Quarantine can get pretty lonely for Lavenia Angutituar, who is holed up with her toddler in a Winnipeg hotel for two weeks before she can return home to Nunavut, but a local delivery service has provided some much needed comfort and connection.
Since her two-year-old son Michael Jr. had dental work on Oct. 6, Angutituar has used the Inuit delivery service, named Angiut’s Safe Ride in the City, for snacks and essentials.
“Us people in isolation can’t go out and [it’s] only them getting things for us, what we need,” she said. “It’s making us more happier”
Angutituar is among 242 travellers in Winnipeg for medical appointments from Nunavut, according to the territory’s department of health, who are required to isolate in a hotel for two weeks before they return home. The regulations are part of the territorial government’s efforts to keep Nunavut’s COVID-19 case count at zero.
Angiut’s Safe Ride in the City began as a safe cab service for Inuit in Winnipeg on medical trips, but after the pandemic, it evolved into a delivery service to better meet their needs.
“We’re really busy, it’s very demanding,” laughs Pauline Krause, who is also originally from Whale Cove, Nunavut. She moved to Winnipeg four years ago to be with her husband and business partner Albert Krause, who is from Steinbach.
From morning until night, they use Facebook to connect with people and make snack, cigarette and supply runs for those in quarantine. The couple charges between $10 to $20 per trip, though it’s not about the money for them, and it isn’t profitable yet anyway.
“At a young age, in my culture, we were taught the value of being there for one another. And It’s just nature to me that I wanna help out my people that are here,” she said.
From ride service to deliveries
Prior to the pandemic, Angiut’s Safe Ride in the City provided more than a thousand rides to Inuit staying in Winnipeg on medical trips.
Since March, they say they’ve made hundreds of deliveries to residents who are completing their 14-day isolation period in two Winnipeg hotels. Money and items are exchanged via envelopes in the lobby on a table monitored by security.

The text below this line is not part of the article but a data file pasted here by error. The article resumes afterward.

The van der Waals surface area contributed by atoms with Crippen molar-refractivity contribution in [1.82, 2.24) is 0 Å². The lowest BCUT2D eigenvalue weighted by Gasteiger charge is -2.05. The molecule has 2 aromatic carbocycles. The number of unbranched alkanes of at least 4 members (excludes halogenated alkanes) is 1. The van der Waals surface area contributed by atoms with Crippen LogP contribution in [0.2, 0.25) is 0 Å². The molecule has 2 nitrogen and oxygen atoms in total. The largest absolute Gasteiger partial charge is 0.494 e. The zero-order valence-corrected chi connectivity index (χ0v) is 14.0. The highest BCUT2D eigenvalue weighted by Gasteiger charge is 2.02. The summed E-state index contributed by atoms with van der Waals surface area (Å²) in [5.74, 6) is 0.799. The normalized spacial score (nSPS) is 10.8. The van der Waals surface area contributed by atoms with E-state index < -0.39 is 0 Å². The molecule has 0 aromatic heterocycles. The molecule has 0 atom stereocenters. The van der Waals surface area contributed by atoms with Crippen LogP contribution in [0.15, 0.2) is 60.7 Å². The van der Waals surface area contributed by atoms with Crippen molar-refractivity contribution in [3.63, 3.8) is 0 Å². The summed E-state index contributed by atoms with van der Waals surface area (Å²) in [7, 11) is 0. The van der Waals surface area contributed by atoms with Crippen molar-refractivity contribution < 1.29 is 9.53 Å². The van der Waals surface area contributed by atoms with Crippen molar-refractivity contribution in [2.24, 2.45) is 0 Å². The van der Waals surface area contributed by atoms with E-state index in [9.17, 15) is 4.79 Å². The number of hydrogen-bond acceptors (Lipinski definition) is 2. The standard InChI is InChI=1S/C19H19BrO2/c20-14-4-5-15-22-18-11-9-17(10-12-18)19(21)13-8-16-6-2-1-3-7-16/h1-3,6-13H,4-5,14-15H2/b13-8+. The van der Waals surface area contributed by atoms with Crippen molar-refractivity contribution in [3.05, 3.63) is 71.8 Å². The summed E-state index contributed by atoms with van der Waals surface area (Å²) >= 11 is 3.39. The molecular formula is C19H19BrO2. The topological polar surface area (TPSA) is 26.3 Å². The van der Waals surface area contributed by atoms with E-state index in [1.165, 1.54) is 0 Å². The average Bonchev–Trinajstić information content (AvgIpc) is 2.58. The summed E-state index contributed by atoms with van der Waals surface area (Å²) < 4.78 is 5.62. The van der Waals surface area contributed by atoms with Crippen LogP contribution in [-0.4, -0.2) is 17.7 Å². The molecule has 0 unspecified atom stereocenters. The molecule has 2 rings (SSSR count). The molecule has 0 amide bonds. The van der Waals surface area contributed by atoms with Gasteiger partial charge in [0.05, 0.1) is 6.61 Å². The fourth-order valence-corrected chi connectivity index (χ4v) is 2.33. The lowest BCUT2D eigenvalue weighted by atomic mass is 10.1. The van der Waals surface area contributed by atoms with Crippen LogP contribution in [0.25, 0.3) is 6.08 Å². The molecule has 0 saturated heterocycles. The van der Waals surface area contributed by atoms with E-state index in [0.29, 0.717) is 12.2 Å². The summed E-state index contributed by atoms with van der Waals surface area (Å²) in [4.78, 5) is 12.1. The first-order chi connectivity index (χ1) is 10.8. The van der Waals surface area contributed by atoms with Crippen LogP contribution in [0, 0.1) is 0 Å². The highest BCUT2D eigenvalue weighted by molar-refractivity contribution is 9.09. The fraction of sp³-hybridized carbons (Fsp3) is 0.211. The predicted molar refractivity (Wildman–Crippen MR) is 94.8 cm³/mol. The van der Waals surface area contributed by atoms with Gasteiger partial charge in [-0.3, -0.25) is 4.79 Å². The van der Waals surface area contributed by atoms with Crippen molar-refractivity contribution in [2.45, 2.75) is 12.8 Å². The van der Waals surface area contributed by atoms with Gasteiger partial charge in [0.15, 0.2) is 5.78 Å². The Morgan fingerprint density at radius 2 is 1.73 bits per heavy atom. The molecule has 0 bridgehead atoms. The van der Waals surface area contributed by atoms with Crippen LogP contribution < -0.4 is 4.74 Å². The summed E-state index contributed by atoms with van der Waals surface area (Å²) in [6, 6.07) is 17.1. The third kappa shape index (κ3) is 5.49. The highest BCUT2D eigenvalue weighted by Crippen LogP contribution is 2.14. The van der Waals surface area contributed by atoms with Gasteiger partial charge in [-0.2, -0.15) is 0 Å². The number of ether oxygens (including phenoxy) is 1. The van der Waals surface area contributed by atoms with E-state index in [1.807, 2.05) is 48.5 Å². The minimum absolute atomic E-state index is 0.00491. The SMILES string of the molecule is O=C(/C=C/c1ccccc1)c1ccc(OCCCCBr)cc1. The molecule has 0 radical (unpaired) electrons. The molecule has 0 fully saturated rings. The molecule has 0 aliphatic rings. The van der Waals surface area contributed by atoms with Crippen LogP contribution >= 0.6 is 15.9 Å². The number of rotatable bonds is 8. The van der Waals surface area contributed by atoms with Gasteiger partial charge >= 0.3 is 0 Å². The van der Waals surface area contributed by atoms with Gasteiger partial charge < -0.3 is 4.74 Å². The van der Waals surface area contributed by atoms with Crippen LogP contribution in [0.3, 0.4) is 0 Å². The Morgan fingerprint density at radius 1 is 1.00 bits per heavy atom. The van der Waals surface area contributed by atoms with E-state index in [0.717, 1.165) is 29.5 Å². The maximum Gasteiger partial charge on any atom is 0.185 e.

“We just want to be there for them, help them out. First and foremost, it’s the safety for them. Just to be safe down here and get back home safe. That’s the whole meaning of our business … It’s more like looking out for Inuuqatiks, I say, my people.”
Pauline speaks Inuktitut to everyone who reaches out to them, as it’s her first language too, and says it makes her feel “at home.” After their car recently broke down, Albert started making the delivery runs on foot, but that hasn’t deterred them.
“Eventually we want to make this full-time. We love what we’re doing. We want to continue doing this for as long as we can. We’re very passionate about it. So it’s very important,” said Pauline.
Strict regulations in Nunavut
Since March 24 when the travel ban was imposed, 1,956 travellers have completed isolation in Winnipeg, according to a spokesperson for Nunavut’s department of health. The territory has spent $22 million so far on its quarantine centres in Winnipeg, Edmonton and Ottawa.
Nunavut’s government has strict regulations to prevent the virus from entering. Residents are not able to return home until they have a signed letter from the territory’s chief medical officer of health — based on a report from the public health nurse — confirming they’ve completed the 14-day isolation.
Although those in isolation get meal vouchers, they can’t leave the hotel premises or come into contact with anyone else, something Pauline understands to be both challenging and necessary.
“Nunavut is doing everything it can to keep it COVID-free. So it is very important to do the 14-day isolation here. I myself am going to do the isolation starting today because I’m going to go visit up north,” she said.
Whale Cove is a remote hamlet about 75 kilometers southwest of Rankin Inlet in the Kivalliq Region of Nunavut. The area — named for the beluga whales which gather off the coast and sustain the residents who live there — had fewer than 500 residents, according to the 2016 census.
“Everybody knows everybody. Everybody that comes down here knows me well enough that they can trust me and my husband.”
Tea and cracker deliveries
“They helped us a lot with what we wanted,” agreed Donalda Malla, who returns home to Arviat, Nunavut, today after isolating at the same hotel for two weeks. She came to Winnipeg for a medical appointment, and during her isolation period, Albert made four trips for her, bringing her tea, crackers and items from Walmart.
“Thank you very much to them. Thank you to them for a great idea to help people that can’t go shopping while isolating at the hotel.”
The pandemic has been hard on the Krauses and their business, and they have to find a new vehicle, but they’re glad to be making a difference.
“It means everything. Me and my husband, we’re very passionate of what we do here. It’s not about … I wish I could say it’s about the money but it’s really not. It’s really about being there for them,” said Pauline.
“I just hope we’re able to expand and succeed.”